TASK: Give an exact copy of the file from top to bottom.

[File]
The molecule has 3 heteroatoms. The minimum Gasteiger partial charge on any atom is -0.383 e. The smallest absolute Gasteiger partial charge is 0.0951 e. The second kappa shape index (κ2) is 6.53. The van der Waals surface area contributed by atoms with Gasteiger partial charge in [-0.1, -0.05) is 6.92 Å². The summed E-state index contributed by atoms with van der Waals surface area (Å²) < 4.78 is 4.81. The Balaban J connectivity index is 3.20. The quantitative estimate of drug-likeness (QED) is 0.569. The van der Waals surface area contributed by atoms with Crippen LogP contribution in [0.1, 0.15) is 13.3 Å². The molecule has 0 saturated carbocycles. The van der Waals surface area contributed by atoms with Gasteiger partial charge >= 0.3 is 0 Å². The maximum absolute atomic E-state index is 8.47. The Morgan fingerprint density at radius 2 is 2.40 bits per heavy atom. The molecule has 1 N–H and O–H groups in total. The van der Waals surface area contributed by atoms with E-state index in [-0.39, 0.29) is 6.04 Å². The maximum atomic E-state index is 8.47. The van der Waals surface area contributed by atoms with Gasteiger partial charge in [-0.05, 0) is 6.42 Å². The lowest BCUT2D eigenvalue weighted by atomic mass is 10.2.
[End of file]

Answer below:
The molecule has 3 heteroatoms. The minimum Gasteiger partial charge on any atom is -0.383 e. The smallest absolute Gasteiger partial charge is 0.0951 e. The second kappa shape index (κ2) is 6.53. The van der Waals surface area contributed by atoms with Gasteiger partial charge in [-0.1, -0.05) is 6.92 Å². The summed E-state index contributed by atoms with van der Waals surface area (Å²) < 4.78 is 4.81. The Balaban J connectivity index is 3.20. The quantitative estimate of drug-likeness (QED) is 0.569. The van der Waals surface area contributed by atoms with Crippen LogP contribution in [0.1, 0.15) is 13.3 Å². The molecule has 0 saturated carbocycles. The van der Waals surface area contributed by atoms with Gasteiger partial charge >= 0.3 is 0 Å². The maximum absolute atomic E-state index is 8.47. The Morgan fingerprint density at radius 2 is 2.40 bits per heavy atom. The molecule has 1 N–H and O–H groups in total. The van der Waals surface area contributed by atoms with E-state index in [-0.39, 0.29) is 6.04 Å². The maximum atomic E-state index is 8.47. The van der Waals surface area contributed by atoms with Gasteiger partial charge in [-0.05, 0) is 6.42 Å². The lowest BCUT2D eigenvalue weighted by atomic mass is 10.2.